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Walking With Jesus

By Jason Bowman

We must ask ourselves how often we think of the Christian life in terms of discipleship. Why? Because in the gospels those who follow Jesus are referred to by the term “disciple” over 200 times, making it the most common designation for them. While I hear this term thrown around today, and I use it myself at times, the real question is whether or not we consciously and regularly think of ourselves in this way. When you consider your faith, do you most naturally define yourself as a disciple of Jesus or as something else (i.e. a Christian, a believer, a person of faith, a denominational title, etc.)? If the Bible identifies followers of Jesus as disciples, we should seriously consider the meaning of such a title along with its ramifications for our lives.

Let’s begin by defining discipleship. The Greek word (μαθητής) refers to someone who engages in learning from another, especially from someone who holds a particular set of views. In the first century world there was a master/disciple relationship. That is not language we typically use today. It might even make us uncomfortable to think of having a master. Today, we could use the term apprentice. The purpose of discipleship involves gaining knowledge, but it is for the purpose of transforming a person’s life so that it reflects the life of the one we are being trained by.

Consider the call of Jesus to the crowds to come after him. Jesus says, “Whoever wants to be my disciple must deny themselves and take up their cross daily and follow me” (Luke 9:23). Notice that to be a disciple of Jesus requires saying no to oneself, being willing to suffer for others and then doing the things Jesus did. At the heart of discipleship is walking with Jesus in order to become more like Jesus.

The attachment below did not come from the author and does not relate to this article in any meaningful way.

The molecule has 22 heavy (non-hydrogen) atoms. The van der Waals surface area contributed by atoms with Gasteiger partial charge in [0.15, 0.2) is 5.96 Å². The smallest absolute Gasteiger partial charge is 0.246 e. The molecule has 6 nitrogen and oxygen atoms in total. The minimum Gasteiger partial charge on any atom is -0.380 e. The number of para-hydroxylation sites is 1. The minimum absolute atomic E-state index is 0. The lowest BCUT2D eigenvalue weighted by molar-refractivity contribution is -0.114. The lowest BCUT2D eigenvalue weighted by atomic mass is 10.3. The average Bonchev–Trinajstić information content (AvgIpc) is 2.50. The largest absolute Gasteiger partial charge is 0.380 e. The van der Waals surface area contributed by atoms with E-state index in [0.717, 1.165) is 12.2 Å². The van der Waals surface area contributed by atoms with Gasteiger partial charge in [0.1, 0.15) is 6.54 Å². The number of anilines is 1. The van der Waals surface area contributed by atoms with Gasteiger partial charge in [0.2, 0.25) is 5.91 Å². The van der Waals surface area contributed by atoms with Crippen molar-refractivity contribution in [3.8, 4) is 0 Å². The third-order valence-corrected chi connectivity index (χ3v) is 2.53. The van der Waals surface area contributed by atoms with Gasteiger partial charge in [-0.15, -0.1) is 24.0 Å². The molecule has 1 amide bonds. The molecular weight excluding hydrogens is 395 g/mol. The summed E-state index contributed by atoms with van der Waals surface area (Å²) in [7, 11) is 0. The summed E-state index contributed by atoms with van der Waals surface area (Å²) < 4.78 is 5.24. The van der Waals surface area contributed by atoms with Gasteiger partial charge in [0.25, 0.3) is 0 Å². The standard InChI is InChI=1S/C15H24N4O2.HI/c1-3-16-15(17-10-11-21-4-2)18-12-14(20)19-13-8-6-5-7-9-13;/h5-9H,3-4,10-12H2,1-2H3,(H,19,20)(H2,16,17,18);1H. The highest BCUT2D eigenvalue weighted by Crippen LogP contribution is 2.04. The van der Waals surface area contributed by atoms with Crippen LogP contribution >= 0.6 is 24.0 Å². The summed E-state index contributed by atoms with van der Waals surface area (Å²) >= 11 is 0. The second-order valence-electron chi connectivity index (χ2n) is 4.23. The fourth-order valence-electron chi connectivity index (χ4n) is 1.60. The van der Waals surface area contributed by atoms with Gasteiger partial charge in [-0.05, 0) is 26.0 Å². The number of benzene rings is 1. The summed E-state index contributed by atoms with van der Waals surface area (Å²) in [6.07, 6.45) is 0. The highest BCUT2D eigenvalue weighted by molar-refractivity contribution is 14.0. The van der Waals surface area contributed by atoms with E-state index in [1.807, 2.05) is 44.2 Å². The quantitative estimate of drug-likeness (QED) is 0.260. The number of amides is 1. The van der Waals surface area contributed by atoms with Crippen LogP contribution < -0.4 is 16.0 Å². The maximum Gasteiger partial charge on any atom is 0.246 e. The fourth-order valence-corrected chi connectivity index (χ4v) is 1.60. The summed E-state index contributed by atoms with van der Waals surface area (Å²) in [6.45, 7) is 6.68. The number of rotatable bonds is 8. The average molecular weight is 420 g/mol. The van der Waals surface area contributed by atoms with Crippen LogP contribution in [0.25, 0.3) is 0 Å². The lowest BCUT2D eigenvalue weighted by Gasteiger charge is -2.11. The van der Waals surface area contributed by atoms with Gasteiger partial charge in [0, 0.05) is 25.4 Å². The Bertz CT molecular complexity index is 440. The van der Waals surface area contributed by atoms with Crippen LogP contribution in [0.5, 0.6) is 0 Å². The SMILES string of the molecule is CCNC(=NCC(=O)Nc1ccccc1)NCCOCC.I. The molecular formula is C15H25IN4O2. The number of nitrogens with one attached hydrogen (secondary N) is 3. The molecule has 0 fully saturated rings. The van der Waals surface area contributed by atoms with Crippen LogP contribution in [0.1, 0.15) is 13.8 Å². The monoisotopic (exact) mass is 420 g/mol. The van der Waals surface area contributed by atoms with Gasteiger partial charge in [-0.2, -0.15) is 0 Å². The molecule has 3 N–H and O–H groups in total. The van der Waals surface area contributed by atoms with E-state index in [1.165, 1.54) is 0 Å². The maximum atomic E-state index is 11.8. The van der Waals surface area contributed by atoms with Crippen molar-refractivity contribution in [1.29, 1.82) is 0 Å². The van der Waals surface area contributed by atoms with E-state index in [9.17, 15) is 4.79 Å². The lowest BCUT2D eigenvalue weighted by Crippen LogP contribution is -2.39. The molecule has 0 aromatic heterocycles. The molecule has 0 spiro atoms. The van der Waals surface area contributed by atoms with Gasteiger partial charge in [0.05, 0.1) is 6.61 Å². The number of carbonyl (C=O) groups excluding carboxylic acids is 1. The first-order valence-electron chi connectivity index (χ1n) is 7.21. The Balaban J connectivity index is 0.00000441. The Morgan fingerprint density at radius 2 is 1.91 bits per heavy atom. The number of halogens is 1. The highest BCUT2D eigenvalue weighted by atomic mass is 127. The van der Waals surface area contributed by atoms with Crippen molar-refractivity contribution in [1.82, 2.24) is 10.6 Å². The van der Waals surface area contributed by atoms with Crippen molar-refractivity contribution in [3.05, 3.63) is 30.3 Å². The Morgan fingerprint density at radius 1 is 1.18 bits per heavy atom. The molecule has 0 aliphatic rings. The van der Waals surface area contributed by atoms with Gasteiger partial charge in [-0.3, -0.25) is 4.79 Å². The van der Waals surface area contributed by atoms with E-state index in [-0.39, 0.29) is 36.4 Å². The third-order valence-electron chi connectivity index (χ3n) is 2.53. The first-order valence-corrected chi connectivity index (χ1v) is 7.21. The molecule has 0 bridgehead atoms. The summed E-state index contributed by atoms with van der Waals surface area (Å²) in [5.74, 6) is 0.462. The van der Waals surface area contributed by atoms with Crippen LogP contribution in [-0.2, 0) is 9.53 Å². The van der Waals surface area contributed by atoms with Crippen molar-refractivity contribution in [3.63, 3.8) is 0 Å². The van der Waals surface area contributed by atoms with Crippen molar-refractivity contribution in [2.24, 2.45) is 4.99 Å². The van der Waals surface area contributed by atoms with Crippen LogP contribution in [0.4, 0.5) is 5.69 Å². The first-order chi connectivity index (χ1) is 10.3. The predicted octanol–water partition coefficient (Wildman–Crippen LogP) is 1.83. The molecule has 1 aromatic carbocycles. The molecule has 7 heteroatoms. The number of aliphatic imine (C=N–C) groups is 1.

Over the next few weeks, we want to explore the various contours of discipleship. The gospels present numerous pictures of what it means to follow Jesus as one of his disciples. As we look at a few of these examples, we will ask the Holy Spirit to train us that our lives might become a better reflection of the life of Jesus.


Today, think about the words of Jesus from Luke 9:23. What in that verse stands out to you? What seems especially difficult? Where do you need to grow in order to follow Jesus like he calls us to?

As you think about this verse throughout your day, begin to consciously label about yourself as a disciple of Jesus because that is our real identity.

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